A Day in the Life of a PhD in Theology Part 2: The Differences between and American and British PhD

A Day in the Life of a PhD in Theology Part 2: The Differences between and American and British PhD April 3, 2013

Dear Friends and Family,

It dawned on me the other day that my post describing my typical day left out a few important details. You see, a British PhD and an American PhD can be quite different. I have no hopes of explaining all the differences between the two (I can’t really since I’ve never done an American PhD), but I thought I would try and highlight some of the main differences. I’ll also throw-in some other aspects of being a PhD student here at the University of Nottingham that didn’t get mentioned last time.

Classes

In an American PhD you often have several years of classes you have take before you begin working on your thesis, or as they often call it, your dissertation. Typically, these are more broad classes relevant to your field, but not necessarily to the specific thing on which you wish to write. A PhD in theology would probably have to take classes on historical theology, systematic theology, philosophy and more depending on where they are studying.

In the UK, however, it is quite different. A PhD student in the UK shows up with a proposal for what they want to write their thesis on, and then start writing. We, at least here at the University of Nottingham, have no required classes we have to attend. Instead, we’re encouraged to sit in on classes at the Master’s and undergraduate levels that we might find useful. We get no credit for these courses, but we can sit in on them for free. In the two years I’ve been here, I’ve sat in on: Elementary Latin I and II; a course on Theological Anthropology; a course called Plato-Hegel studying theology and philosophy; and this term I’ve been attending a course on Christology, a course on Religion and Fantasy, and a course on Theology, Philosophy, and Post-Postmodernism. The way I decide what classes to sit in on is by asking myself if the class will either be directly relevant to my thesis or if it will help me plan courses I hope to teach in the future.

John Milbank in Theology, Philosophy, and Post-Postmodernism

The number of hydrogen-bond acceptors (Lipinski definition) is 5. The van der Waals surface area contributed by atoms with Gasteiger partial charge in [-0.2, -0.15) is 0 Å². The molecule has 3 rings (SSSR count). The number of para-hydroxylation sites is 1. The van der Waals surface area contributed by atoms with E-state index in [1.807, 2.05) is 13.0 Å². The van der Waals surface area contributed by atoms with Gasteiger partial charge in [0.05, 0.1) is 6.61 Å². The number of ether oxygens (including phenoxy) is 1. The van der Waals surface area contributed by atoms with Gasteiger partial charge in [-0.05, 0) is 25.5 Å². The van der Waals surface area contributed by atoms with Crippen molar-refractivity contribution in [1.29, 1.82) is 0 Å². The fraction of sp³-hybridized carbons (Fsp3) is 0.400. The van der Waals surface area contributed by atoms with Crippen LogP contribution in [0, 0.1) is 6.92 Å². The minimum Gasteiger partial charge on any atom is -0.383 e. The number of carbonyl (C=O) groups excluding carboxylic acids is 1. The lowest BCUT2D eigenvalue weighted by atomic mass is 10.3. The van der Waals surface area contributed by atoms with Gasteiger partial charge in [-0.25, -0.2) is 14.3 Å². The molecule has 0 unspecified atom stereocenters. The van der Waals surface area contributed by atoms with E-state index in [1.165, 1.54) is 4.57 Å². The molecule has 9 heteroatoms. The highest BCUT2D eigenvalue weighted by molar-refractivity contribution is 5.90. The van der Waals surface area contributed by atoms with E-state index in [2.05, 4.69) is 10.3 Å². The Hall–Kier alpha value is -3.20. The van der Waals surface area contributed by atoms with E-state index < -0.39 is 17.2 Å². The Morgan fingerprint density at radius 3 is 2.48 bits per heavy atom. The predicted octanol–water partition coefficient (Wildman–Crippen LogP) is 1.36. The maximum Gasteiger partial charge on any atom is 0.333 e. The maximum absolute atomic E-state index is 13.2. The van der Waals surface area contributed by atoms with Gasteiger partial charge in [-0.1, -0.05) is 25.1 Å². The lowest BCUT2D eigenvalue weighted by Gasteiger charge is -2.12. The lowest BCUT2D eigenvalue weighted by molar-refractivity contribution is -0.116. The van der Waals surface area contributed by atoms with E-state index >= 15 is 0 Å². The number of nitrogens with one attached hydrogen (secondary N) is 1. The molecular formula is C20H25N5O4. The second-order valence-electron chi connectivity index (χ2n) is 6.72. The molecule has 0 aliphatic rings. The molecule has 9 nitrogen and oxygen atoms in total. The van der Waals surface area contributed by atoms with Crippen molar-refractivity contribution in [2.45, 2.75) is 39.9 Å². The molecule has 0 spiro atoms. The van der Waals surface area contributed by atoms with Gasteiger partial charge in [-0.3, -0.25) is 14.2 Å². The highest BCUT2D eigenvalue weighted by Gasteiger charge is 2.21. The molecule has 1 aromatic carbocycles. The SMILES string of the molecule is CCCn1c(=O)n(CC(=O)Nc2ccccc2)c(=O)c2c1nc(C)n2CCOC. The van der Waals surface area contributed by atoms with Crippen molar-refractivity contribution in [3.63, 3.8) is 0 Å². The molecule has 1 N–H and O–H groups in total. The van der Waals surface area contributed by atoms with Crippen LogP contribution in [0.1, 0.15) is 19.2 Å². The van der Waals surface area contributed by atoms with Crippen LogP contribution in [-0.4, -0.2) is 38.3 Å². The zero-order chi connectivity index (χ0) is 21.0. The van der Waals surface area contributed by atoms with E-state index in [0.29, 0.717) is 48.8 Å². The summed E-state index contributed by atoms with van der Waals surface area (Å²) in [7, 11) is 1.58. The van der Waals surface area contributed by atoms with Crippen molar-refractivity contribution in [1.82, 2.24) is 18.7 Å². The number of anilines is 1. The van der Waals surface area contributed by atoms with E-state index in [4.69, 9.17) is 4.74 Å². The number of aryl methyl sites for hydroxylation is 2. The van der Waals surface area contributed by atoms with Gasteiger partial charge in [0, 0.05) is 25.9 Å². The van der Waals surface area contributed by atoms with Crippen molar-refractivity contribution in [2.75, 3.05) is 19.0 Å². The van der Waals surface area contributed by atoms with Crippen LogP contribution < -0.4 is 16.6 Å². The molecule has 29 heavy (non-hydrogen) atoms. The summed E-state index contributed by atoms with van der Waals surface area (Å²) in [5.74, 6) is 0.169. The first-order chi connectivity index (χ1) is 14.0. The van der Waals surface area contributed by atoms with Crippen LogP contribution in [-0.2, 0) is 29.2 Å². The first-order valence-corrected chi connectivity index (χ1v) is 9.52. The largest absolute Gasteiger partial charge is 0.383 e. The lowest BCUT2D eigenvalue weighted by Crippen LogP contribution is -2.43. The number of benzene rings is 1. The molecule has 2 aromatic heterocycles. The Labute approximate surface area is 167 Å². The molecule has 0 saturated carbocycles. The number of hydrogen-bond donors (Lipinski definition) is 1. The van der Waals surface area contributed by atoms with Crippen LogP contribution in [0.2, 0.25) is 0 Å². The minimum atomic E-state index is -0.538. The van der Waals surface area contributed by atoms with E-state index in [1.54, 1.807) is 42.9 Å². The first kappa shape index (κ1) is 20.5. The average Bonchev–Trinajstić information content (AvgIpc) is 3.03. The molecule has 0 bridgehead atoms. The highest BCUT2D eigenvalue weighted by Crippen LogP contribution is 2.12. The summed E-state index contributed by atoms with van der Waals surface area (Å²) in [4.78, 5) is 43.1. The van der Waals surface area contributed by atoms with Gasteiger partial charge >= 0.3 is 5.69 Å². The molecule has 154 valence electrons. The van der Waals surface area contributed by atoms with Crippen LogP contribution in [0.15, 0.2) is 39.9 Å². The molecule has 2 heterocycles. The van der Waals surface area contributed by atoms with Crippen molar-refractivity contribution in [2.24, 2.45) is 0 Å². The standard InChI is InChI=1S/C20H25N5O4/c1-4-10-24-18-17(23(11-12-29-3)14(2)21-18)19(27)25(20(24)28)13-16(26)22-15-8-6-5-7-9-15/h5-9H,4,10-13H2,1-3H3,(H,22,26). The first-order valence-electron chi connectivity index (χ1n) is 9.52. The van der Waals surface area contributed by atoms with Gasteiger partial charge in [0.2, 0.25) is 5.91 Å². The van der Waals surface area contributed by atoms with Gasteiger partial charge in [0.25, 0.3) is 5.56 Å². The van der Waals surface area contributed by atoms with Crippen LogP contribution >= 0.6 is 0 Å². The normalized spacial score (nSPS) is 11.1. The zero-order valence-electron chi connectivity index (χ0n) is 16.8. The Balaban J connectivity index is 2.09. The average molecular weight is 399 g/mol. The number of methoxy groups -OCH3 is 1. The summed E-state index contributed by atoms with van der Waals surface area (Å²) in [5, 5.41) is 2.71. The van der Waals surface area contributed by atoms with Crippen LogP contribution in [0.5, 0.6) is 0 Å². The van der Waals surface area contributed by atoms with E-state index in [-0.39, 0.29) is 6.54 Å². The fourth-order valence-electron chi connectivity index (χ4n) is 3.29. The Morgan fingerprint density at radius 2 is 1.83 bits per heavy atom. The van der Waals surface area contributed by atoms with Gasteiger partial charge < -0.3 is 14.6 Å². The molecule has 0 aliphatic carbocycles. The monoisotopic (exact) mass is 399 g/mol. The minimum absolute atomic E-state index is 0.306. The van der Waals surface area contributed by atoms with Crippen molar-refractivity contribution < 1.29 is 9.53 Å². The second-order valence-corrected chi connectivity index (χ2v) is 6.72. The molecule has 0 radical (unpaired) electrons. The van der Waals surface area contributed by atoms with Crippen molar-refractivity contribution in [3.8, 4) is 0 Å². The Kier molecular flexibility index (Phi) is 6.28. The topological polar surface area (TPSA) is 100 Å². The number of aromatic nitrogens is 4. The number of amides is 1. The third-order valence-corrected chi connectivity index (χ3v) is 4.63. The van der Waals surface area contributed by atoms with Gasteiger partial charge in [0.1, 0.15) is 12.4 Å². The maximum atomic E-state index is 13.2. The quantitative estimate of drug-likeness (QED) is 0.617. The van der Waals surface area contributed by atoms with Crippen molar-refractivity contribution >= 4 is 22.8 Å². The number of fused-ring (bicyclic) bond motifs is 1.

John Milbank in Theology, Philosophy, and Post-Postmodernism

Teaching

In many American PhD programs, PhD students are given the opportunity to teach, sometimes whole courses. This depends entirely on how much funding the University and the department have for such things. Sometimes, also, students will be Teaching Assistants to specific professors for whatever courses they teach.

Here at Nottingham it is a little different. It is rare, though not altogether unheard of, that a PhD student would be the lecturer for a specific class. However, when there is need and funding, we can become assistants for specific classes. This usually entails leading seminar discussions and marking essays and exams. Last semester, I was a teaching assistant for the course History of Christian Thought to 1600. I led discussions on texts the students read dating from the second century the sixteenth. I also had to do a fair bit of marking (grading) of essays. I probably could have done a whole post of funny things undergraduates write, but would have hated it if someone had done that to me. Next term I’m doing a similar job for a class called Great Religious Texts which reads texts from the Jewish, Christian, Hindu, and Islamic religions.

Sometimes there is an opportunity to lecture as well. I’ve only had that opportunity once, but hope to have more. The one time I did lecture, I prepared too much material and had to skip over some interesting bits to make sure we covered everything.

Seminars

The last thing I want to mention is to make clear what I meant in my previous post on this subject when I said, ‘By the late afternoon, if I don’t have a seminar to attend or a class I’m sitting in on, I pack up my things and head home.’ You see, our department occasionally puts on seminars where either visiting professors from other universities, or our own, give hour long talks on something their researching. These can range from formal paper presentations to more informal presentations on the general ideas being worked on. We don’t have these every week or even every month, though that is supposed to change once the Easter Holiday is over. I don’t always attend these because we usually have home group on Wednesday evenings (the usual afternoons on which we have these seminars) and it can make for a cramped day where supper is hard to come by if I attend the seminar and then walk home and then have to walk to home group (all total would be about 3 miles). Nevertheless, I make the effort to go as often as I can. Past presenters have included: Lewis Ayres, Helen Hunt, John Milbank, and many others.

Well, that’s about everything I can think of that can provide augments during my usual routine. Well, there is one other thing, but perhaps I’ll save that for another post.

Yours,

David

 

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